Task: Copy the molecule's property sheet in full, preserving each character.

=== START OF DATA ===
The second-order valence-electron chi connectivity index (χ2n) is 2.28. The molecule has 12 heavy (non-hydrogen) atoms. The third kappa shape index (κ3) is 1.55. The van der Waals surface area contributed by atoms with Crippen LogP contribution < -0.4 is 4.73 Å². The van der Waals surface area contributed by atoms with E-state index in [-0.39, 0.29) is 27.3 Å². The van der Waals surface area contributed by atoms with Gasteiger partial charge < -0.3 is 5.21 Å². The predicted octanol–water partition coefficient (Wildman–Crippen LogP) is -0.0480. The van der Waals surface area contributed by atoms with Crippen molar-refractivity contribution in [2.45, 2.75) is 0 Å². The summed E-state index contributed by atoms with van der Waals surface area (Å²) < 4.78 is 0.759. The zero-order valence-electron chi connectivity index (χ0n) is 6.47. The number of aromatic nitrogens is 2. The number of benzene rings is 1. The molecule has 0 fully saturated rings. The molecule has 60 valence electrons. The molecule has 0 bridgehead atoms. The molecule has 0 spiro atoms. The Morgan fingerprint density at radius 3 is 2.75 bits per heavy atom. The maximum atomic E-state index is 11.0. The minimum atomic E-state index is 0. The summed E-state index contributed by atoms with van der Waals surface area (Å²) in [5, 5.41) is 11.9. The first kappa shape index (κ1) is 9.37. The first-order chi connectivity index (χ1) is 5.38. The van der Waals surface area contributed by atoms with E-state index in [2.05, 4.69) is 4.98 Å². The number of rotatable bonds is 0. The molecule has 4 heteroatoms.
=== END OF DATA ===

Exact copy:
The second-order valence-electron chi connectivity index (χ2n) is 2.28. The molecule has 12 heavy (non-hydrogen) atoms. The third kappa shape index (κ3) is 1.55. The van der Waals surface area contributed by atoms with Crippen LogP contribution < -0.4 is 4.73 Å². The van der Waals surface area contributed by atoms with E-state index in [-0.39, 0.29) is 27.3 Å². The van der Waals surface area contributed by atoms with Gasteiger partial charge < -0.3 is 5.21 Å². The predicted octanol–water partition coefficient (Wildman–Crippen LogP) is -0.0480. The van der Waals surface area contributed by atoms with Crippen molar-refractivity contribution in [2.45, 2.75) is 0 Å². The summed E-state index contributed by atoms with van der Waals surface area (Å²) < 4.78 is 0.759. The zero-order valence-electron chi connectivity index (χ0n) is 6.47. The number of aromatic nitrogens is 2. The number of benzene rings is 1. The molecule has 0 fully saturated rings. The molecule has 60 valence electrons. The molecule has 0 bridgehead atoms. The molecule has 0 spiro atoms. The Morgan fingerprint density at radius 3 is 2.75 bits per heavy atom. The maximum atomic E-state index is 11.0. The minimum atomic E-state index is 0. The summed E-state index contributed by atoms with van der Waals surface area (Å²) in [5, 5.41) is 11.9. The first kappa shape index (κ1) is 9.37. The first-order chi connectivity index (χ1) is 5.38. The van der Waals surface area contributed by atoms with E-state index in [2.05, 4.69) is 4.98 Å². The number of rotatable bonds is 0. The molecule has 4 heteroatoms.